I'm Going To Try To Go In Another Direction....

Business By littlecake Updated 16 Jul 2008 , 10:07pm by melodyscakes

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littlecake Posted 15 Jul 2008 , 4:51am
post #1 of 17

i'm really getting burnt out on doing sooo many party cakes every week....i'd like to go into more high end cakes.

the stress level of doing so many cakes is really getting to me....but i must right now as this is my sole income.....

so...i've ordered enough dummys to make a bunch of new....really nice wedding cake dummies...like the hat box, some "duff" looking cakes with cake curlers....some with gumpaste etc.

i also ordered about 15 sheet cake dummies...for basic themes....

my plan is to do some simple but cool designs on the sheetcake dummies...stuff i can teach my helper to do...and i'd like to concentrate on doing the higher end cakes.

i've been in my place 7 years now...so the decorating is looking dated...i did some murals and roses on the walls...but i'm thinking for the more expensive look...it needs to be more sophisticated looking.....maybe pink black and silver accents.....stripes maybe?

i guess i have thought that the people around here just wouldn't go for the more expensive cakes....so i've kept things more affordable.

those of you who do the very fancy cakes....theres enough business to live off of from these cakes?

ChAnGe Is ScArEy...............but i'm getting older now, i just can't stand there forever making all these little cakes...

HELP tell me your experiances.........

16 replies
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AZCakeGirl Posted 15 Jul 2008 , 5:47am
post #2 of 17

I always think that change is good, especially if you feel like you are needing it, so go for it!

By the way, I don't mean to get off subject, but what are "cake curlers"?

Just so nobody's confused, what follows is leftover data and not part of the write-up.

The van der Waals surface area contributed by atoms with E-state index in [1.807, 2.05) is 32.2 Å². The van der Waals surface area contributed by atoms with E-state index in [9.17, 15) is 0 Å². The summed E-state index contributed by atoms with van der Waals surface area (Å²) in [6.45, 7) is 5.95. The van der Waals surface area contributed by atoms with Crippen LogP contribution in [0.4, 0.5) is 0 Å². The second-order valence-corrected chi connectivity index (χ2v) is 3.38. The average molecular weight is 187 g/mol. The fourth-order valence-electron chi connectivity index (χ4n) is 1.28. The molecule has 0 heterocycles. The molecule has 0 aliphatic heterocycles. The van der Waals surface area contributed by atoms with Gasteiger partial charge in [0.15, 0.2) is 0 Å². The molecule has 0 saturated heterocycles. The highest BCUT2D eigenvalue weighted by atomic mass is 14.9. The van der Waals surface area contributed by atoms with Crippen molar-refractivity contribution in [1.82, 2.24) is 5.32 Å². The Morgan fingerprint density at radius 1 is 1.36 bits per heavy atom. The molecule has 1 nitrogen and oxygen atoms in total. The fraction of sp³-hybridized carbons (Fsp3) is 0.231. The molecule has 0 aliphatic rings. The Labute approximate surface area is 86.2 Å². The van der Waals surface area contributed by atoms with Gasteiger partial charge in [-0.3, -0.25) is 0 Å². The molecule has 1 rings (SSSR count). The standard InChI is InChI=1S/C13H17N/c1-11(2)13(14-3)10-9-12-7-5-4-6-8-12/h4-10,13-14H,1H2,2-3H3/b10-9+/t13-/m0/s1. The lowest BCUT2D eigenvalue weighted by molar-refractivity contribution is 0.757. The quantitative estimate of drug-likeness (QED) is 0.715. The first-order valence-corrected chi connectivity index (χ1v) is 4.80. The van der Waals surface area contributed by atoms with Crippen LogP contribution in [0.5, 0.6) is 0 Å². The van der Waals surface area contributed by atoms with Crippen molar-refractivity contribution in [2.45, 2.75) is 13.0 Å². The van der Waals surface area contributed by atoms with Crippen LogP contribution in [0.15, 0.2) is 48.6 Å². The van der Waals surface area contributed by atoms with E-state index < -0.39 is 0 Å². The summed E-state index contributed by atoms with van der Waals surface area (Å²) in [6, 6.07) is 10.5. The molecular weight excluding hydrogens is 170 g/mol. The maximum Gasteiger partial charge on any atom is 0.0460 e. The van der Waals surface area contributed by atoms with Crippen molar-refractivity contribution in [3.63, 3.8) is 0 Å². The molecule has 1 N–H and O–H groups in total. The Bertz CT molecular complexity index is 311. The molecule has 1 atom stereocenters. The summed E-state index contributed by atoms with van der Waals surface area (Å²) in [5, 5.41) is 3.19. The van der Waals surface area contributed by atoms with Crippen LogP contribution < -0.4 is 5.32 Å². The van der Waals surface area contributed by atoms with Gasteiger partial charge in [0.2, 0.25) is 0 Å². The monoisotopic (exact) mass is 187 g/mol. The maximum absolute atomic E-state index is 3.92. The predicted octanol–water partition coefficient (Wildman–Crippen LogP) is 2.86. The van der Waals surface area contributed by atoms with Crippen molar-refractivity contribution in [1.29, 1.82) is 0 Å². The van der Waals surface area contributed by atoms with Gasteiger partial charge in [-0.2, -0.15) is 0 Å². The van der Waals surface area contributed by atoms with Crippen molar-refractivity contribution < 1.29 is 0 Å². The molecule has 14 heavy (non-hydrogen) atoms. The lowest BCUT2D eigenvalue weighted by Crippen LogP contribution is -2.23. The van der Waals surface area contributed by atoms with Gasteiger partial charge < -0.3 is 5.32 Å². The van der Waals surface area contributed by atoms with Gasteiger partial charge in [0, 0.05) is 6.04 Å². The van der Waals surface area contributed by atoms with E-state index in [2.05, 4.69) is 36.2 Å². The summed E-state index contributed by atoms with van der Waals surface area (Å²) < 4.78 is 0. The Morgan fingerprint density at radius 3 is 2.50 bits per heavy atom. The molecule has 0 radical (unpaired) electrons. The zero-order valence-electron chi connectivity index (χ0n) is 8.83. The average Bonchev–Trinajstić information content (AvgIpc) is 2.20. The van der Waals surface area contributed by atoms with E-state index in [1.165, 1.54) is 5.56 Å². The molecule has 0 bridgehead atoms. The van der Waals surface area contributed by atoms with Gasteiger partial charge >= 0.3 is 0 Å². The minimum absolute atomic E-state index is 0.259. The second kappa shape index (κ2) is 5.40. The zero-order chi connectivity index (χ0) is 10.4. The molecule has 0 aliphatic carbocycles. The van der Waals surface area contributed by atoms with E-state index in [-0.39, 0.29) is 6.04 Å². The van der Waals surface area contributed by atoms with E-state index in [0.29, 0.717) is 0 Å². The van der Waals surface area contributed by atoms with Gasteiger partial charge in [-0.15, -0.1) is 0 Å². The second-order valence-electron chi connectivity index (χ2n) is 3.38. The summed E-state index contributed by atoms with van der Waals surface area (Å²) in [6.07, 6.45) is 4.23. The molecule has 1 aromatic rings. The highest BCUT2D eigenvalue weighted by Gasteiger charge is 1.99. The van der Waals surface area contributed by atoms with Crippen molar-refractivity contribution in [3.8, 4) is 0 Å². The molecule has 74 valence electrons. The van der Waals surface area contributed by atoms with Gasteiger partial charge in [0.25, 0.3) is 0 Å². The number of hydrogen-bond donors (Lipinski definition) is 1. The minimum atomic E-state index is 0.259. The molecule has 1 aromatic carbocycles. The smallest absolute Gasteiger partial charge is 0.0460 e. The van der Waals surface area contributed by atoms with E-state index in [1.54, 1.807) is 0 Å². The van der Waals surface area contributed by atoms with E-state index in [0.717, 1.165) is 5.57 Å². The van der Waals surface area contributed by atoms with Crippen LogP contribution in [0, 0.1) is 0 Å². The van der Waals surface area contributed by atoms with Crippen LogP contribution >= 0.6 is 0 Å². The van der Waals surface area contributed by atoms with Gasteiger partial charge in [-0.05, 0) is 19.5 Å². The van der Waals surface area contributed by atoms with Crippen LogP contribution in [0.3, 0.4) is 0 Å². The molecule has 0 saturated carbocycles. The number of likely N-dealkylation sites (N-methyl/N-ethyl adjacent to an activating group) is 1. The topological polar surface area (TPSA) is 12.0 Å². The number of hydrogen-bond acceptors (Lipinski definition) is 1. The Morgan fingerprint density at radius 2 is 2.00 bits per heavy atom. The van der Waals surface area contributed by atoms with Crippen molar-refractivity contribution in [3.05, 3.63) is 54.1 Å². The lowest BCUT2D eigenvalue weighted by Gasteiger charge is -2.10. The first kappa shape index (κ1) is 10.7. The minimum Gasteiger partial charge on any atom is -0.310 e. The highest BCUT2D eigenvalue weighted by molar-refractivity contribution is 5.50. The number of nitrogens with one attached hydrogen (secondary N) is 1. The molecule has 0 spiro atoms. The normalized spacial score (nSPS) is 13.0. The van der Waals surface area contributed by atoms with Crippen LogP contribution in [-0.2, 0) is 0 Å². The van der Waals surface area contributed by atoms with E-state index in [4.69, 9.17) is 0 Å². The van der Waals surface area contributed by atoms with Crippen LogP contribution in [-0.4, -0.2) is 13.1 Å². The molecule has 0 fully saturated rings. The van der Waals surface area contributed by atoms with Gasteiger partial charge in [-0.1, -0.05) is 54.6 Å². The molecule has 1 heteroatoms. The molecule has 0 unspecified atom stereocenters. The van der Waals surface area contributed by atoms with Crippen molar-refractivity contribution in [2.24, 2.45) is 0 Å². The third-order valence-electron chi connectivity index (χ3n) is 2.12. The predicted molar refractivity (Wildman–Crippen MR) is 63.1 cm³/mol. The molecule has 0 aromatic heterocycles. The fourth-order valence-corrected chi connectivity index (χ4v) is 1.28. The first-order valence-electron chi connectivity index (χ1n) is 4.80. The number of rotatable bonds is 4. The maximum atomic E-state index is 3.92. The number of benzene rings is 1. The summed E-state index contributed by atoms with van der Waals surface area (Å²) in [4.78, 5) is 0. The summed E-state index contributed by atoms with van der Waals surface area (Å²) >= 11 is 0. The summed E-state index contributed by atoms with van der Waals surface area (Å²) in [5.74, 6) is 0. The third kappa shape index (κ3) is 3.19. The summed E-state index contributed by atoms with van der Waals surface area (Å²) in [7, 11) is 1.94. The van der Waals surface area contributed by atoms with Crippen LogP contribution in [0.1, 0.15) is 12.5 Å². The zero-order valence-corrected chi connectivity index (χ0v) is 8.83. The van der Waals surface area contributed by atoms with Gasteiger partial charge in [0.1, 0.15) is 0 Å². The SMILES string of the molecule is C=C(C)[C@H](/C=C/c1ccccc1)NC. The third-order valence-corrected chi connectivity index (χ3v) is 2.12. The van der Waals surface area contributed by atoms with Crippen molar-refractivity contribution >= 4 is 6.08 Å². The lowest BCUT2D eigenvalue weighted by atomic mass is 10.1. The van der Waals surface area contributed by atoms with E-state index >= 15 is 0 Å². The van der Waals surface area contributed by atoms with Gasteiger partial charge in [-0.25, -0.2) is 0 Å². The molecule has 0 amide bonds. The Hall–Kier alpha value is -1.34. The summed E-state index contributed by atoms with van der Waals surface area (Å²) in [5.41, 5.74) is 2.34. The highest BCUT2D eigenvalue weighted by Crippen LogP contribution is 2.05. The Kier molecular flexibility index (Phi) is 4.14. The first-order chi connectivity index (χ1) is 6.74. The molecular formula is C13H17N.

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littlecake Posted 15 Jul 2008 , 5:57am
post #3 of 17

i don't know if that's the real name...it's what duff calls them...the curly wires that sometimes have stuff like beads hanging on them

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Mike1394 Posted 15 Jul 2008 , 9:53am
post #4 of 17

Cool. As for the painting. I like the splatter look. Kind of a designed chaos. My walls are going to be a pale yellow w/ red, and blue splashes.


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AllCakedOut Posted 15 Jul 2008 , 12:36pm
post #5 of 17

It depends on your area, but I do think there's usually a market for higher end. It's just in how your present yourself.. and to whom.

Good luck with it! Sticking with higher end cakes is so much less stress than pumping out small/cheaper cakes.

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foxymomma521 Posted 15 Jul 2008 , 12:42pm
post #6 of 17

I love the idea of pink and black! You could start using pink bakery boxes to coordinate! What about sending out postcards with your new "look" to higher end neighborhoods in your area?

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johnniekake Posted 15 Jul 2008 , 8:47pm
post #7 of 17

Littlecake just do it Girl!! Its hard at first(scary) but man is it worth it!!

I have been in my shop for 5 1/2 years ,the one thing I refused to do is sheet cakes................not because I'm above it, but because I HATE frosting them! Actually I suck at it!

But I do alot of 8 inch rounds at $25 a piece (3 layer, made from scratch, one cake at at time) of course these are dessert cakes undecorated.

Anyways.......about 1 1/2 years ago I started to focus on high end cakes,
wedding cakes, sculpted cakes.....fancy tiered b-day cakes, put a price I could make a living on and prayed people would buy them.

OOOOH......my shop is in the middle of no-where USA!

So is it working...................Yes!! for instance I have one birthday cake this week that is the equvalient(sp?) to 14-8 inch cakes... (price wise).
Less ingredients,less baking time.......but triple decorating time.

Dont get me wrong there are stressful times to...... the summers around here are pretty quiet! So of course I still do the 8in dessert cakes.....I try to please everyone icon_wink.gif but if they want me to decorate it I charge double.